Yes, and yes again. Vatican II was shunned by trads just because liberals used it to destroy obedience. It’s high time the orthodox laity rolled up their sleeves and get to work. The problem isn’t the clerics. It’s us. The clerics follow, in truth. They are too busy to do anything else.

Antonio: Build in secret. It is already happening. No one can stop you.

Exactly. Or at least, don’t expect help from the Church. What everyone misses is the need for personal moral responsibility and the painful yet required change in lifestyle. Why? Because it’s very, very hard. Boo-ho.

#19 Comment By Fran Macadam On September 14, 2018 @ 12:33 am

It’s shaping up as a very Catholic thing, not something that evangelicals could participate in. But good luck to you all, anyhow, though there’s nothing in it for us, except to hope for your success.

[NFR: Why couldn’t Evangelicals participate in it, on their own terms? — RD]

#20 Comment By Mark VA On September 14, 2018 @ 8:18 am

Fran Macadam:

This is how it seems from where I stand, Traditional Catholicism:

(a) The current crisis of the Faith is most acute in my Church. It follows that the Catholic interpretation of the Benedict Option will dominate the discussions – for the time being;

(b) At the same time, all Christian denominations are afflicted by Moralistic Therapeutic Deism, the express lane out of Christianity. The Benedict Option addresses this deadly malady;

(c) I believe that the Benedict Option, as it takes root, will develop a strong grass roots ecumenical component. Consider:

We, the Catholic laity, are having a “Protestant moment” – there is so much corruption among our hierarchy, it is beginning to dawn on many of us that we must carry the bulk of the Faith for a while. Also, we the laity, with our irresponsible clericalism, have contributed to this disaster with sloth. Echoes of 1517 – ironic, isn’t it?

At the same time, the general state of Christianity in the world is one of fragmentation. Our trumpets are not only weak, they are often painfully dissonant. This weakness and dissonance persist in spite of the admirable Evangelical zeal for Christ. It is something for of us, including the third and the youngest branch of Christianity, to contemplate;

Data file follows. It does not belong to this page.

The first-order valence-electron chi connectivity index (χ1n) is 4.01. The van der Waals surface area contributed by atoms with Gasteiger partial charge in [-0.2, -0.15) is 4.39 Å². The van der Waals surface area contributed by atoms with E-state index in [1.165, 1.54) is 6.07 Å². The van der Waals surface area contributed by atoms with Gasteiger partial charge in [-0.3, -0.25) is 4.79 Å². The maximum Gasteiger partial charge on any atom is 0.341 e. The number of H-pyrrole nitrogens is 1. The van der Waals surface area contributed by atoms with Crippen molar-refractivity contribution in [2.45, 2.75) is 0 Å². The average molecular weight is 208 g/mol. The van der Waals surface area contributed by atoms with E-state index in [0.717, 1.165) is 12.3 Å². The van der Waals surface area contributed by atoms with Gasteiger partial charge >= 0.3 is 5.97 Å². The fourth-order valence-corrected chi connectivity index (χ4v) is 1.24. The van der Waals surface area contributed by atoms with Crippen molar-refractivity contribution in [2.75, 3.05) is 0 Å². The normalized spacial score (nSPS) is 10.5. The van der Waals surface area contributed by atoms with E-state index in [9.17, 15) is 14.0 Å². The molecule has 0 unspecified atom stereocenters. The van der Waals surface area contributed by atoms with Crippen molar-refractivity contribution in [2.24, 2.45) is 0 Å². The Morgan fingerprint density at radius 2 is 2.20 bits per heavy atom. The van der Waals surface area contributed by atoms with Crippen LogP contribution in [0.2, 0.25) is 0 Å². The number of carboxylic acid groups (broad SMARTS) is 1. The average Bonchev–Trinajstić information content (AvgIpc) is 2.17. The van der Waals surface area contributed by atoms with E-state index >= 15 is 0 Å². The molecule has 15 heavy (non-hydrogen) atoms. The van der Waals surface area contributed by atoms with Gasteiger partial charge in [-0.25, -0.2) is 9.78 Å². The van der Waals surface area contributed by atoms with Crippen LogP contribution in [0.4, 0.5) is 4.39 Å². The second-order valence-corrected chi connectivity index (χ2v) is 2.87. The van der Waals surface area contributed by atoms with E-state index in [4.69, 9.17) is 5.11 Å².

The Benedict Option, if done right, will give us the time and the peace of mind to contemplate these things. I think we will conclude in our hearts that we have all failed in different ways. Somehow we must figure out how to be one, if we want to become more acceptable ambassadors of Christ;

(d) I suspect now is the rare moment when many lay Catholics are receptive to constructive and benevolent criticisms from our Protestant and Orthodox brethren. So, don’t tune out, Fran!

#21 Comment By Fran Macadam On September 14, 2018 @ 12:24 pm

Why not?

The underlying theologies, apart from the Nicene Creed, have deviated so wildly. Veneration of “saint’s” bones and relics, the rosary, Marianism, priests, monasteries, the “sacrifice of the host – the Mass” – all these and more are anathema to evangelical Christians, who view them as idolatries at worst, spurious additions to the faith at best. Yet they appear crucial to the Roman Catholics most interested in a Benedict Option. Participating fully would mean having to convert to these unacceptable beliefs, which is not going to happen, though it seems that the most enthusiastic here are hoping for those very conversions – perhaps insisting upon it.

#22 Comment By Fran Macadam On September 14, 2018 @ 12:41 pm

Additionally, in the wake of such damning scandal, whatever credibility and Christian authority Roman Catholicism had retained in many evangelical minds, has completely evaporated as the disturbing truth about the hierarchy is being revealed. The instinct for faith preservation among those never a part of that organization is to stay well back, remembering we are spiritual heirs of those who left or were excommunicated by it – or worse.

[NFR: I’m sure it shocks and grieves Catholics to know that Fran Macadam is no longer capable of believing in their Church’s credibility. — RD]

#23 Comment By Fran Macadam On September 14, 2018 @ 3:48 pm

“[NFR: I’m sure it shocks and grieves Catholics to know that Fran Macadam is no longer capable of believing in their Church’s credibility. — RD]”

Well, I guess it’s good that they’re not dismissing the more important Rod Dreher’s opinion, although I think the grieving over that is more over the relentless exposure he has doggedly pursued. (Dreher as agent of Satan, and all that. Myself, they’d say I only report to lesser demons.)

I am sure from the comments that they don’t care much what any Protestant “heretics” think, let alone l’il ‘ol me. This is all Roman Catholic insider baseball at this point. They neither want nor need any support or belief from anyone outside, whether those sitting pat in the hierarchy or the laity upset in the pews. But don’t think that the negative effect on the public credibility can be dismissed as some personal oddball character flaw, or that it isn’t going to now be the norm among non-Catholic Christians, let alone the great wide world of unbelievers we are to spread the Gospel to. Were it not so, the pope wouldn’t have seen the exposure of corruption as the great danger to the hierarchy, that would bring the organization into disrepute, rather than admonishing to keeping it quiet to avoid grave scandal harmful to his clique.